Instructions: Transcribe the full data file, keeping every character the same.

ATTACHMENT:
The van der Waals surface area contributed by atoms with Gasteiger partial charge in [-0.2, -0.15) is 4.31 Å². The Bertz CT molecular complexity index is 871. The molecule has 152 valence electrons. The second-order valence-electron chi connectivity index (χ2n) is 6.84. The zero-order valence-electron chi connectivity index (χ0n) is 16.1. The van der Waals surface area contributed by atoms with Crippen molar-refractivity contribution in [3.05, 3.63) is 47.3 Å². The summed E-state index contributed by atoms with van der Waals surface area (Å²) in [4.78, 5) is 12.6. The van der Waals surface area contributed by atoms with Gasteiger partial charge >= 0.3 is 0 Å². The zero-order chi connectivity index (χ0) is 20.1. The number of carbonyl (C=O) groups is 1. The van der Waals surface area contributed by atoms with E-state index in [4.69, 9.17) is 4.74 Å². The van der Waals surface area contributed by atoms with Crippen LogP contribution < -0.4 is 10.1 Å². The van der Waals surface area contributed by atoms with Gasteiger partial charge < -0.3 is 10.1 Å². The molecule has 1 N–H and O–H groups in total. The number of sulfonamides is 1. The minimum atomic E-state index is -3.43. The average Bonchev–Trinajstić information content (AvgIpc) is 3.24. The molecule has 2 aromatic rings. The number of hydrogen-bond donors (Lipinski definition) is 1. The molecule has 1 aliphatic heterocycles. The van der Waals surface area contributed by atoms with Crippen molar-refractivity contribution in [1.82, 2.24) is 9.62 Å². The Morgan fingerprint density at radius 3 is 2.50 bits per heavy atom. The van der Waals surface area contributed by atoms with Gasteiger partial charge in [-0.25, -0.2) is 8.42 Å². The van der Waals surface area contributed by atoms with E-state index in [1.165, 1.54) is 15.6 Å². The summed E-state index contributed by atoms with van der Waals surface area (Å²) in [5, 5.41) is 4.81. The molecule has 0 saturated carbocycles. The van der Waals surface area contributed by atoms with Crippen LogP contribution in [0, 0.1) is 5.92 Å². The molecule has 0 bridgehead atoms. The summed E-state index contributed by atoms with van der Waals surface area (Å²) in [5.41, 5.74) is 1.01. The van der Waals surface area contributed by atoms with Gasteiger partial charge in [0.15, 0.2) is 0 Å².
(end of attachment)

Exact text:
The van der Waals surface area contributed by atoms with Gasteiger partial charge in [-0.2, -0.15) is 4.31 Å². The Bertz CT molecular complexity index is 871. The molecule has 152 valence electrons. The second-order valence-electron chi connectivity index (χ2n) is 6.84. The zero-order valence-electron chi connectivity index (χ0n) is 16.1. The van der Waals surface area contributed by atoms with Crippen molar-refractivity contribution in [3.05, 3.63) is 47.3 Å². The summed E-state index contributed by atoms with van der Waals surface area (Å²) in [4.78, 5) is 12.6. The van der Waals surface area contributed by atoms with Gasteiger partial charge >= 0.3 is 0 Å². The zero-order chi connectivity index (χ0) is 20.1. The number of carbonyl (C=O) groups is 1. The van der Waals surface area contributed by atoms with E-state index in [4.69, 9.17) is 4.74 Å². The van der Waals surface area contributed by atoms with Crippen LogP contribution < -0.4 is 10.1 Å². The van der Waals surface area contributed by atoms with Gasteiger partial charge < -0.3 is 10.1 Å². The molecule has 1 N–H and O–H groups in total. The number of sulfonamides is 1. The minimum atomic E-state index is -3.43. The average Bonchev–Trinajstić information content (AvgIpc) is 3.24. The molecule has 2 aromatic rings. The number of hydrogen-bond donors (Lipinski definition) is 1. The molecule has 1 aliphatic heterocycles. The van der Waals surface area contributed by atoms with Crippen molar-refractivity contribution in [1.82, 2.24) is 9.62 Å². The Morgan fingerprint density at radius 3 is 2.50 bits per heavy atom. The van der Waals surface area contributed by atoms with Gasteiger partial charge in [-0.25, -0.2) is 8.42 Å². The van der Waals surface area contributed by atoms with E-state index in [1.165, 1.54) is 15.6 Å². The summed E-state index contributed by atoms with van der Waals surface area (Å²) in [5, 5.41) is 4.81. The molecule has 0 saturated carbocycles. The van der Waals surface area contributed by atoms with Crippen LogP contribution in [0, 0.1) is 5.92 Å². The molecule has 0 bridgehead atoms. The summed E-state index contributed by atoms with van der Waals surface area (Å²) in [5.41, 5.74) is 1.01. The van der Waals surface area contributed by atoms with Gasteiger partial charge in [0.15, 0.2) is 0 Å².